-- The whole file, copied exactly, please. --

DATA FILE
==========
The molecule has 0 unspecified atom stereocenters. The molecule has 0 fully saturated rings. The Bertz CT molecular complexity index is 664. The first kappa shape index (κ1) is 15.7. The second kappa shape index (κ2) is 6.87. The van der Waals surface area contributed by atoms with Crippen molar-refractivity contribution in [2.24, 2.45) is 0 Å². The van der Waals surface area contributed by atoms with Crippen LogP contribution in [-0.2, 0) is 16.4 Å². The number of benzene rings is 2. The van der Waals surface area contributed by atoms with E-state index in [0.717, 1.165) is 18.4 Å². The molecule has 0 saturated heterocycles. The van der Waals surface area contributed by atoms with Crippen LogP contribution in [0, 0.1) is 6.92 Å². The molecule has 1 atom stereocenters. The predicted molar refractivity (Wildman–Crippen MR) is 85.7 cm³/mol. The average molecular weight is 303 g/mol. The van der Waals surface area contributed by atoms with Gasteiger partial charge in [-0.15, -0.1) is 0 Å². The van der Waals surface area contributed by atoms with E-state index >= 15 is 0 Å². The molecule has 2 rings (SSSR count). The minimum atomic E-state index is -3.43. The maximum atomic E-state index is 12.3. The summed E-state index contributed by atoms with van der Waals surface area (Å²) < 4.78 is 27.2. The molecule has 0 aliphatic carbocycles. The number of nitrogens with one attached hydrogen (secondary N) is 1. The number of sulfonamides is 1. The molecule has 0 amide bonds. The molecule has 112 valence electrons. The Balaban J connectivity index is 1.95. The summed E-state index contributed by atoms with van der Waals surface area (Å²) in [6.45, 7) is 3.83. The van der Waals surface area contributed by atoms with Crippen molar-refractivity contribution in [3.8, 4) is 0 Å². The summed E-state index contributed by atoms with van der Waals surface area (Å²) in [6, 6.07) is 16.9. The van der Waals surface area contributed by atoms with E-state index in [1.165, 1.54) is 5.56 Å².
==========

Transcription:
The molecule has 0 unspecified atom stereocenters. The molecule has 0 fully saturated rings. The Bertz CT molecular complexity index is 664. The first kappa shape index (κ1) is 15.7. The second kappa shape index (κ2) is 6.87. The van der Waals surface area contributed by atoms with Crippen molar-refractivity contribution in [2.24, 2.45) is 0 Å². The van der Waals surface area contributed by atoms with Crippen LogP contribution in [-0.2, 0) is 16.4 Å². The number of benzene rings is 2. The van der Waals surface area contributed by atoms with E-state index in [0.717, 1.165) is 18.4 Å². The molecule has 0 saturated heterocycles. The van der Waals surface area contributed by atoms with Crippen LogP contribution in [0, 0.1) is 6.92 Å². The molecule has 1 atom stereocenters. The predicted molar refractivity (Wildman–Crippen MR) is 85.7 cm³/mol. The average molecular weight is 303 g/mol. The van der Waals surface area contributed by atoms with Gasteiger partial charge in [-0.15, -0.1) is 0 Å². The van der Waals surface area contributed by atoms with E-state index >= 15 is 0 Å². The molecule has 2 rings (SSSR count). The minimum atomic E-state index is -3.43. The maximum atomic E-state index is 12.3. The summed E-state index contributed by atoms with van der Waals surface area (Å²) < 4.78 is 27.2. The molecule has 0 aliphatic carbocycles. The number of nitrogens with one attached hydrogen (secondary N) is 1. The number of sulfonamides is 1. The molecule has 0 amide bonds. The molecule has 112 valence electrons. The Balaban J connectivity index is 1.95. The summed E-state index contributed by atoms with van der Waals surface area (Å²) in [6.45, 7) is 3.83. The van der Waals surface area contributed by atoms with Crippen molar-refractivity contribution in [3.8, 4) is 0 Å². The summed E-state index contributed by atoms with van der Waals surface area (Å²) in [6, 6.07) is 16.9. The van der Waals surface area contributed by atoms with E-state index in [1.165, 1.54) is 5.56 Å².